In our previous post, we began speaking about one of the main differences between Chapter 13 bankruptcy and Chapter 7 bankruptcy when it comes to home ownership. The difference, as we noted, is that because Chapter 13 bankruptcy does not involve the liquidation of non-exempt assets, it gives debtors a better opportunity to save their home. By contrast, Chapter 7 bankruptcy is not likely to allow most homeowners to save their homes. Why is this?
First of all, Chapter 7 bankruptcy only allows debtors a small exemption for a homestead. A homestead is a residence occupied by the owner and the land on which the residence sits. In most cases, the exemption amount is not going to be large enough to allow a debtor to keep his or her home. Filing for Chapter 7 bankruptcy, then, is only going to buy a debtor a bit of time before the foreclosure process is pushed forward and their home taken away.
Chapter 13 bankruptcy, by contrast, does not involve the liquidation of assets, but the “reorganization” of debts so that a debtor is able to catch up with past due payments. As long as a Chapter 13 debtor has enough income to stay current on his or her mortgage payments, in addition to payments to the bankruptcy court, he or she does not have to worry about losing his or her home. Of course, many debtors don’t have the financial ability to do this.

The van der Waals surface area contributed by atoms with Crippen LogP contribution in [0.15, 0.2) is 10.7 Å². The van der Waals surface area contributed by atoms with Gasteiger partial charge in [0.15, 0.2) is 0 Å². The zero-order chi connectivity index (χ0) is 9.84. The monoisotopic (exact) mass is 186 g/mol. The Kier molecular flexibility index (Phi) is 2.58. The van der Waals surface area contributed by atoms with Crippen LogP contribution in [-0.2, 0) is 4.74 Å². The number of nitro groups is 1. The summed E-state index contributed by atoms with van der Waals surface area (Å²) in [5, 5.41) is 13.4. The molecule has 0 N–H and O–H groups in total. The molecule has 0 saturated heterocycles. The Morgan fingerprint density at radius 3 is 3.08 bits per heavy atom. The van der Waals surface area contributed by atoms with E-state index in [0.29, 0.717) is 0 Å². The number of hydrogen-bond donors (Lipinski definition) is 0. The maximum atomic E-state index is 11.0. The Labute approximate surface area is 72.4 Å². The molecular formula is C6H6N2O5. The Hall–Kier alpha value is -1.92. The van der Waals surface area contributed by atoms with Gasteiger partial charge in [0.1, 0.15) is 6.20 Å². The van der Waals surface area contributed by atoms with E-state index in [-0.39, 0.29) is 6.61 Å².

Deciding whether to file for Chapter 13 or Chapter 7 bankruptcy is sometimes an easy decision, particularly when one is barred from Chapter 7 bankruptcy based on the financial requirements. For those who have a choice, though, it is important to carefully explore the options with an experienced attorney. Having a good understanding of exemptions is an important part of the decision, and we’ll take a closer look at this issue in a future post.
United States Courts, “Chapter 7—Bankruptcy Basics,” Accessed Nov. 20, 2015.
LA Revised Statutes Title 20: Homesteads and exemptions